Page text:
Senior managers are often reluctant to break rank and suggest bold new ways of working or indeed to back their colleagues in taking such decisions, preferring to stick to the safe, tried and tested middle ground.
This means that early opportunities are frequently missed and it becomes ever more difficult to initiate much needed change or bold decision-making due to organisational inertia.
We propose that all board papers looking for investment authority or other decision making must include a ‘Bold Move’
All too often, as managers rise up the ranks of an organisation, they feel that they have more to lose and so become more risk averse. This can lead to stagnation where those in the best position to initiate radical change and innovative solutions – as a result of their access to financial and staffing resources – are the least likely to do so.
Senior managers are often reluctant to break rank and suggest bold new ways of working or projects, or indeed to back their colleagues in taking such decisions, preferring to stick to the safe, tried and tested middle ground. This means that early opportunities are frequently missed and it becomes ever more difficult to initiate much needed change or bold decision-making due to organisational inertia.
We believe that there needs to be more use of the carrot and the stick to encourage more radical decision making at all levels, particularly at the most senior levels. We propose that all board papers looking for investment authority or other decision making must include a ‘Bold Move’. This option, alongside the main recommendations, will be an alternative for the board to consider. The 'Bold Move' proposal should be a strategy option that has an additional element of risk, and potential reward, over and above the other strategy options submitted for decision.
This ‘Bold Move’ is essentially a way of ensuring that the safe way is not the only one proposed. Although it is essentially a small change in process, it aims to move the management team’s mindset away from risk aversion and ensures that a more radical solution is at least contemplated. It must also be backed up by the wider culture and reward system. If the Bold Move proposal is accepted, there must be collective responsibility for the outcome, to prevent a culture of blame, and similarly shared rewards for its successful implementation, with the proposer credited accordingly.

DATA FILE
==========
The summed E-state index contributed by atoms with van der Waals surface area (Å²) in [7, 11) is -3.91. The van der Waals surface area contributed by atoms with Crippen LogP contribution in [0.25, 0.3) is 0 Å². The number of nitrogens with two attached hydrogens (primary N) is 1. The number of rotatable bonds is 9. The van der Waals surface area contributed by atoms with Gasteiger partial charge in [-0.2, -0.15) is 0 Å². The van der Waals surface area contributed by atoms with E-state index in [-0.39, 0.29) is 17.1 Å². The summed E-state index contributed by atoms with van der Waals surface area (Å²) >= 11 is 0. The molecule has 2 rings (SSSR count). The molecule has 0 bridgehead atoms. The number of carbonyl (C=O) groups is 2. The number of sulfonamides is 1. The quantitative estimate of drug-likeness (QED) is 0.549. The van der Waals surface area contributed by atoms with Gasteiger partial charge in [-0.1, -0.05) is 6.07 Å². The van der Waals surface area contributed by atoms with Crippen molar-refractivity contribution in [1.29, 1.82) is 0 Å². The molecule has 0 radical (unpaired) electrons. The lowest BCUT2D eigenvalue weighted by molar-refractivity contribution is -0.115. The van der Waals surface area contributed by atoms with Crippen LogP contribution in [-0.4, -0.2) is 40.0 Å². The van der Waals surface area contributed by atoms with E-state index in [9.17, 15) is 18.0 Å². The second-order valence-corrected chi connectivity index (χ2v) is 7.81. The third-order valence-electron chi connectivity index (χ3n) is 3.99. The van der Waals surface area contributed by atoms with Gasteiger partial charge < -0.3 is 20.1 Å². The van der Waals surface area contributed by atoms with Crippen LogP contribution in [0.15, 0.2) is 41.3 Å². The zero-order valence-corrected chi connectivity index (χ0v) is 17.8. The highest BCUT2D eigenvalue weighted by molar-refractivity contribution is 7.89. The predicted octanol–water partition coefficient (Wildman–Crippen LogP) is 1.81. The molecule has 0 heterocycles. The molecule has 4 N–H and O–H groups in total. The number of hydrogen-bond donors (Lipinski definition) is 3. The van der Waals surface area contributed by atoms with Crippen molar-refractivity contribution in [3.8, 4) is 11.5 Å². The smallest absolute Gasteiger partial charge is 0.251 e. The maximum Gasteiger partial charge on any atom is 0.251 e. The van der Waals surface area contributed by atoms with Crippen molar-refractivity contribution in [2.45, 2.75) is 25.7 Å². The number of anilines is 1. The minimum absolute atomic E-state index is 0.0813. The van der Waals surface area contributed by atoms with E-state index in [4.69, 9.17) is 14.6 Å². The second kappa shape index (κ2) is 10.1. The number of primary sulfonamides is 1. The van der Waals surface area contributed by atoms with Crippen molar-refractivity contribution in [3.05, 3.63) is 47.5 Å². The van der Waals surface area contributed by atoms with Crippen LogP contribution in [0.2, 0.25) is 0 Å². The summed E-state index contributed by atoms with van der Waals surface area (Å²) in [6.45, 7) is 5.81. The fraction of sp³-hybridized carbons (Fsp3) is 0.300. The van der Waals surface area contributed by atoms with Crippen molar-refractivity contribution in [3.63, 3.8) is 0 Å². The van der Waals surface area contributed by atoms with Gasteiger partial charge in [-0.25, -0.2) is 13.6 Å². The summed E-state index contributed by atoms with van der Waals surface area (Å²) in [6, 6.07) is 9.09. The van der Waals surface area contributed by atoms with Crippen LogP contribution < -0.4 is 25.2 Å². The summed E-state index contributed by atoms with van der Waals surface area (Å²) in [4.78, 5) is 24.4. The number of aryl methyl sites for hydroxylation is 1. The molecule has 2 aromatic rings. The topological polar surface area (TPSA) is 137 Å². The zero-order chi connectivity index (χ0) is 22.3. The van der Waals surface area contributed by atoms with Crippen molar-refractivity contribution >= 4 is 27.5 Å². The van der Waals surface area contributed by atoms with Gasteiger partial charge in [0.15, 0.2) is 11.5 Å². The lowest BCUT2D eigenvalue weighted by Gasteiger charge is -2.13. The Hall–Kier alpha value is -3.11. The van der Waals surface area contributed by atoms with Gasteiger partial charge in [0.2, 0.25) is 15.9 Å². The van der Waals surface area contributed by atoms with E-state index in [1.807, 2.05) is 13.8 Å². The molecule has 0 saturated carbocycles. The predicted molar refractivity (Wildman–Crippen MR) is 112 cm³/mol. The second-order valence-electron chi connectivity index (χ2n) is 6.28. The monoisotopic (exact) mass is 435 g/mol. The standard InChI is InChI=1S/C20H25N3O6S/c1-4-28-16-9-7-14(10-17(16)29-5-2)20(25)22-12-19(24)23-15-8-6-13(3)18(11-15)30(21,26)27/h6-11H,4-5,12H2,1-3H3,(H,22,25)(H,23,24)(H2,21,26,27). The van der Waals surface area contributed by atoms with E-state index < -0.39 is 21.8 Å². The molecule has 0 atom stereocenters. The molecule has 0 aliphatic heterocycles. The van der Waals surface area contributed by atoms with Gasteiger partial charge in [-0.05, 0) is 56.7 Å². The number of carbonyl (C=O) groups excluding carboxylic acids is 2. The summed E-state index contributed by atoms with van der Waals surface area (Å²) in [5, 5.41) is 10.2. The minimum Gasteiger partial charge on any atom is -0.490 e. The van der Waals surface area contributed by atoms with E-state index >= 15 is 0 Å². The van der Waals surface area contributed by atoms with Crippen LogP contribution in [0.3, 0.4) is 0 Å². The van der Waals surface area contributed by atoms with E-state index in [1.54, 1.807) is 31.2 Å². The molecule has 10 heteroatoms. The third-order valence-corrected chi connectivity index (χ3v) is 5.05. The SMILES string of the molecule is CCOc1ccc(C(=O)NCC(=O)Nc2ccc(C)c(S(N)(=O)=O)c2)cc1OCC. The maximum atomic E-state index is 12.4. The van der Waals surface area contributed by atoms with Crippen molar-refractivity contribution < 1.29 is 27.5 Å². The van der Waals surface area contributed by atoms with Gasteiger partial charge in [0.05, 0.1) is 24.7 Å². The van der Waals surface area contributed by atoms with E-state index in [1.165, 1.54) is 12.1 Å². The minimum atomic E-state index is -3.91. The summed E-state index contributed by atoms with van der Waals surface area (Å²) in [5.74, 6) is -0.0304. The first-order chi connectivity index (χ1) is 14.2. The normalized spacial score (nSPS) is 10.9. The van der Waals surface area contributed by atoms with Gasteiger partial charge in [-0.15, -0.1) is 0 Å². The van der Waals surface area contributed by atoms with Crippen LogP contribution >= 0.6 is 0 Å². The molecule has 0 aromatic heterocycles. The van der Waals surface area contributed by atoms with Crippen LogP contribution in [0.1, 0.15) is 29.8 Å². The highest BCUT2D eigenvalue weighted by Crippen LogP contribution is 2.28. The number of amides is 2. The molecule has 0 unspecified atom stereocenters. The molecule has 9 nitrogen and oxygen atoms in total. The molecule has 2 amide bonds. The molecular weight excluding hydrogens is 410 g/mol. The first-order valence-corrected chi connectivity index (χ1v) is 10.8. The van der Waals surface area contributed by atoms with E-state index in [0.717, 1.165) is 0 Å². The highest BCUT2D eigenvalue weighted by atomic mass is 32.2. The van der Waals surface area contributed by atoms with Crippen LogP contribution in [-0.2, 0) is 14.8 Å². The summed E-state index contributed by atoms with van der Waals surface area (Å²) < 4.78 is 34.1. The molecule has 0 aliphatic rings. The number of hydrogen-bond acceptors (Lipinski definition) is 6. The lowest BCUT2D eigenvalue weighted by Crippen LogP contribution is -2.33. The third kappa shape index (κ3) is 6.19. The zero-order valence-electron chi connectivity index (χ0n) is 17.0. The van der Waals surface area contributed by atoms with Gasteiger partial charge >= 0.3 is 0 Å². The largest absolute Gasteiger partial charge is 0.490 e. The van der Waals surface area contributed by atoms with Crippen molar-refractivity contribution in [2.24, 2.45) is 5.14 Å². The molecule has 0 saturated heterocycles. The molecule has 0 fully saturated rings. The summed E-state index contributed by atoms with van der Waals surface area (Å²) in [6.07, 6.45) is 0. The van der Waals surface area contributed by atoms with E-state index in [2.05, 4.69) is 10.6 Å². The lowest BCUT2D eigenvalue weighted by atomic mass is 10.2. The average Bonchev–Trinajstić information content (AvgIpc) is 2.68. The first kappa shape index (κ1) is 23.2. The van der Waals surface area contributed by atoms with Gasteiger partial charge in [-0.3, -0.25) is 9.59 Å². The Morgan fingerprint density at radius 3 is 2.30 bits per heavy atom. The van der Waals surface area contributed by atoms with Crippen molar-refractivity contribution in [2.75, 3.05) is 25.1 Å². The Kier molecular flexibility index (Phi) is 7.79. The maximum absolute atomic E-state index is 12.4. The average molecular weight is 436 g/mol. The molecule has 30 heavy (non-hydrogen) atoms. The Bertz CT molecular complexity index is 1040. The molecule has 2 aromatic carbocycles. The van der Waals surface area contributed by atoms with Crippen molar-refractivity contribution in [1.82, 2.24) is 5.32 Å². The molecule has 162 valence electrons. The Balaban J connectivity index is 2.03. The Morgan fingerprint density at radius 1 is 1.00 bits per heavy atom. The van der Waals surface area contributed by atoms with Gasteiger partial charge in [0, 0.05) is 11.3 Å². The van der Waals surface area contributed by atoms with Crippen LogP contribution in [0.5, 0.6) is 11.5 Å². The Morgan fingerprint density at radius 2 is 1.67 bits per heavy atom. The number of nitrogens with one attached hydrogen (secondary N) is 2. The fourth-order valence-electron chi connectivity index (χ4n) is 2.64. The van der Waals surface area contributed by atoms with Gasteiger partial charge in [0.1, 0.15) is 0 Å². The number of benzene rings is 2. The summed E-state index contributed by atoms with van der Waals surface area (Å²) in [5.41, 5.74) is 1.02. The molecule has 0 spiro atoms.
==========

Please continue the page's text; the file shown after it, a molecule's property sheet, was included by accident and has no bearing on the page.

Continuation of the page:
An example of a Bold Move that we discussed was the radical new pricing policy that was adopted in British Airways by Simon Talling-Smith as part of the Customer Enabled BA programme. Rather than making incremental changes to the price structure that had thousands of different discounts, the project team took the radical approach and started from a blank sheet of paper and were able to implement a new price structure with a minimal number of options.
Although the inclusion of a Bold Move on every board paper might seem like a relatively small change, the impact could be radical. It signals that the organisation is serious about attempting to avoid organisational inertia and adopting more radical solutions. It is also a signifier of cultural change. Without significant change in the way in which responsibility is shared and rewards are allocated, the Bold Move idea is unlikely to be more than a flash in the pan.
The first step to implement the Bold Move suggestion is to recognise that decision making has become too risk averse. Then, in theory, it would be relatively easy for the Bold Move to be implemented, as it is simple to ensure that a Bold Move must be included on each Board paper.
However, the underlying cultural changes and the move to more collective responsibility and reward structures would be more difficult to implement, but, without them, the Bold Move method is unlikely to result in radical change.
In order for the Bold Move to be a success, it needs buy in from the top. The board will need to be aware of what the Bold Move is about and why it is necessary. The CEO will also need to be a key backer of the idea. Once she is on board, an email or note on the company’s portal will need to be made, describing the Bold Move programme and its rationale. After communication of the change in format to board/investment papers has occurred, a new template will be distributed.
An individual will also need to be nominated to track progress. He or she will then review each Bold Idea as it is presented and explained. Fine tuning may be necessary as the programme is rolled out.
Throughout the implementation process, we can observe the success of the programme by monitoring the reactions to those involved in making board recommendations – in particular, their reaction to the change in the process. Communication from the top, providing the rationale for the Bold Move process, will help mitigate any employee adverse reactions.
The quality of the ideas proposed will also be an important metric as to the programme’s success. Another important measurement of success will be whether any new ideas come about from the Bold Move process and how successful they are. Finally and most importantly, we will know whether the implementation has become successful if there is indeed a change in attitude and culture as regards manager risk aversion.
Silvia Agrestini, Daniel Marion, Kate Myers, Paul Rutter, Michael Roumbanis, Dimitrios Stoimenou, Rik Voorn
London Business School; Executive MBA 2011 (SEMBA2011)